In the default campaign for the setting, the player characters are members of a Foot Goblin tribe. In attempt to be noticed, they have risen above being a lowly tribe member and become its Warriors, who will fight for and protect the tribe from physical threats; its Shaman, who will implore the spirits to aid the tribe, protect it from malicious spirits, and when the time comes, make parley with other tribes; and its Mongers, who have the “nouse,” the memory, and the ability to count such that they can successfully trade and barter with other tribes for goods and favours. Of course, in between fighting, farting, feeding, and fornicating, a Warrior is not expected to concern himself with money, barter, or negotiation, whilst a Shaman is expected to show wisdom and never to get involved in fights, and a Monger never be a thief or lose money or favours on a deal. Each of the three major races living in the Rotlands also has its concerns and attitudes each of the three Classes. It should also be pointed out that the races have traditional and hidebound attitudes towards the place of females in the tribe, such as females not being Warriors or males being Shaman, but as the supplement suggests, this can be ignored or adjusted according to the tastes of the gaming group.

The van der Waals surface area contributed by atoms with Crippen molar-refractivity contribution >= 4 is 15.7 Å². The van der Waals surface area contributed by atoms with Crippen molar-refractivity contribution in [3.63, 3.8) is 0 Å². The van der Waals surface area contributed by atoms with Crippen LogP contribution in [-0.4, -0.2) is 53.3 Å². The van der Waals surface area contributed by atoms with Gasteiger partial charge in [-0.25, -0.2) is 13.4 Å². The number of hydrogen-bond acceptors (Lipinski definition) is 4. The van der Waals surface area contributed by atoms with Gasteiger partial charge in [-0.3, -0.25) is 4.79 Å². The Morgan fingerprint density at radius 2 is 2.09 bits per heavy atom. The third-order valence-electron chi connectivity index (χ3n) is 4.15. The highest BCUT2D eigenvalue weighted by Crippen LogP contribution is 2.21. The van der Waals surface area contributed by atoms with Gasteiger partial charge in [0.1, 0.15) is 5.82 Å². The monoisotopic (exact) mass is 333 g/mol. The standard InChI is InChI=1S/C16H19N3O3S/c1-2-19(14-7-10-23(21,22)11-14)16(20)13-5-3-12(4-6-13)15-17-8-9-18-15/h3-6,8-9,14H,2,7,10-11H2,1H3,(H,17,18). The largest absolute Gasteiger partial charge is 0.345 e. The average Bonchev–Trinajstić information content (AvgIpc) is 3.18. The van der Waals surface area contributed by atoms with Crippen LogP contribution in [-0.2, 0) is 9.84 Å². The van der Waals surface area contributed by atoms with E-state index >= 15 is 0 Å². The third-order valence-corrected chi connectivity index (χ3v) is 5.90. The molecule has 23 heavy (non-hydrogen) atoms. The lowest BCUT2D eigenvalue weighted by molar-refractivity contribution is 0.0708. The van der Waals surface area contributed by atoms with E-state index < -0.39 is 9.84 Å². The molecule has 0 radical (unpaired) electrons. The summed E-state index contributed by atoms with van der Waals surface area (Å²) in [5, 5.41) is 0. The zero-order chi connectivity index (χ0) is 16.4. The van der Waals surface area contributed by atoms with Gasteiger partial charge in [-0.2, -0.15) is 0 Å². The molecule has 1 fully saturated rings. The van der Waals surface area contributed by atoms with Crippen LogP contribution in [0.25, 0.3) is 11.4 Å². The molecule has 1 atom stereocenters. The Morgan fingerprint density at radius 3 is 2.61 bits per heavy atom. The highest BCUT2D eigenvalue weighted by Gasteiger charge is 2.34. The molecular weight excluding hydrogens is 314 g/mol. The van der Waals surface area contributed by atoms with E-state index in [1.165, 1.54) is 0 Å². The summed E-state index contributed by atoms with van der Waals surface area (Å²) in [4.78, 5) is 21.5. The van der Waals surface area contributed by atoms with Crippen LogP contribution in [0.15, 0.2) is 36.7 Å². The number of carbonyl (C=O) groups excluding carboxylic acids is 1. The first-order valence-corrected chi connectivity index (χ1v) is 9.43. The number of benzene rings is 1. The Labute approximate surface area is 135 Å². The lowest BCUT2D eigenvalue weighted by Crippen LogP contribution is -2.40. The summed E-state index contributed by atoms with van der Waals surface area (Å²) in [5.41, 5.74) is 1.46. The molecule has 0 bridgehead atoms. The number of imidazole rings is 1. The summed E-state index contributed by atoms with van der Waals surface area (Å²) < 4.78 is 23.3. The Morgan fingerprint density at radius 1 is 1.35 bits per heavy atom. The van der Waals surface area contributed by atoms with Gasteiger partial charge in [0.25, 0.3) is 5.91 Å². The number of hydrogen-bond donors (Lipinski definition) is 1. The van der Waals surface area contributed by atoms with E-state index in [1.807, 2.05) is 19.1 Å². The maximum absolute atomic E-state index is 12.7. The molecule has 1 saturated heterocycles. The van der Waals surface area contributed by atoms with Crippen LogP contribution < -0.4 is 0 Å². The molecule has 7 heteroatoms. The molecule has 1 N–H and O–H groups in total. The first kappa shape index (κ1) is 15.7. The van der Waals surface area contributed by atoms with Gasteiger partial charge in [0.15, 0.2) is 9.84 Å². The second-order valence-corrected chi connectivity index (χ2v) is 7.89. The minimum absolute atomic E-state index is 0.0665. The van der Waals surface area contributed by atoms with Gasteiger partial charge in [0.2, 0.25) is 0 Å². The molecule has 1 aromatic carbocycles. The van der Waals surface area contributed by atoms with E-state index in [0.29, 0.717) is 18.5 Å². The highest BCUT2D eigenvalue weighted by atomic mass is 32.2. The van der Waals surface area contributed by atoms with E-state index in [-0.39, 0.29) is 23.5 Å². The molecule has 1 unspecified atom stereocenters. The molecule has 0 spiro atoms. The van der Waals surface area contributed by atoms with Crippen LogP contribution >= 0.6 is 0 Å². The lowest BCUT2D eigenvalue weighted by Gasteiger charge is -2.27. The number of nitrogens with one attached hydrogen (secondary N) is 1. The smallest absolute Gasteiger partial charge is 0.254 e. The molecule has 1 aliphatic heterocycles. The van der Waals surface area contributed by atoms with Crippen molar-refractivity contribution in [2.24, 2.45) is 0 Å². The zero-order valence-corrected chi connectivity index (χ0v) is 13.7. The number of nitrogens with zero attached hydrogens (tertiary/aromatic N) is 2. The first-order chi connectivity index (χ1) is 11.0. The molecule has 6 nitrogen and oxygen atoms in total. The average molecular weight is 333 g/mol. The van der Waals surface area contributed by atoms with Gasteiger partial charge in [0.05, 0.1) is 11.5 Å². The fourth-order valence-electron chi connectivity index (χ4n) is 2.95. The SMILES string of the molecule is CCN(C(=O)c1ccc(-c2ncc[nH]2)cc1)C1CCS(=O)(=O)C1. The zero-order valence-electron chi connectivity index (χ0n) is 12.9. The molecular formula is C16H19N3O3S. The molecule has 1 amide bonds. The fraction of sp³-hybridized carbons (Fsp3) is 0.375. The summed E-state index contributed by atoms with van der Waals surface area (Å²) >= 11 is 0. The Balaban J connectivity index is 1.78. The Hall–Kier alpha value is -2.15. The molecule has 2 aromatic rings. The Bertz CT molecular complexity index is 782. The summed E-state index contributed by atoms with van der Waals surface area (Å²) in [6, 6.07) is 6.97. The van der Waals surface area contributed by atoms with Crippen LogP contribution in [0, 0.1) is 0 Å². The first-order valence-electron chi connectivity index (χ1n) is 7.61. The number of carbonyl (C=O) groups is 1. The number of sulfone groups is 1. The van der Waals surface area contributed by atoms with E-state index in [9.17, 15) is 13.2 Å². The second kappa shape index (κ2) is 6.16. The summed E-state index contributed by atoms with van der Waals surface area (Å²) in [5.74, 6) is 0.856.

In The Shadow of Mount Rotten provides rules for creating Goblin, Hobgoblin, and Orc characters as well as each of the three new Classes. Each of these is a five level Class, this limit indicative of the cruel, harsh nature of life in the Rotlands. All are relatively simple, though. Lightly armed and armoured, Warriors learn to command less experienced Warriors and gain further weapon proficiencies, with luck these being the more durable, more effective weapons of Man. Although a spellcaster, Shaman need to invoke their spells through chants and rituals to the ancestors, rather than memorising enchantments or calling upon the divine. A Shaman can also call for a Parley with an opposing side, though they will not always listen, and later on, a Shaman can Rebuke Spirits, the Rotlands being rife with them. The spell list for the Shaman draws from the Cleric, Druid, and Magic User lists. Lastly, Mongers have “Green Hands,” so can count money, do arithmetic, trade his tribe’s excess goods, borrow and lend, and eventually set up or take control of his own merchant house. Merchant houses are usually headquartered in Rot Moot, the permanent community just inside the Rotlands inhabited by a mixed race tribe known as the Mooters. Rot Moot is also where the region’s trade caravans return to and many of its tribes come to each after the harvest for a ten day long festival of trading and bartering known as the Revel. Rot Moot is regarded as neutral territory less a tribe loses access to trade.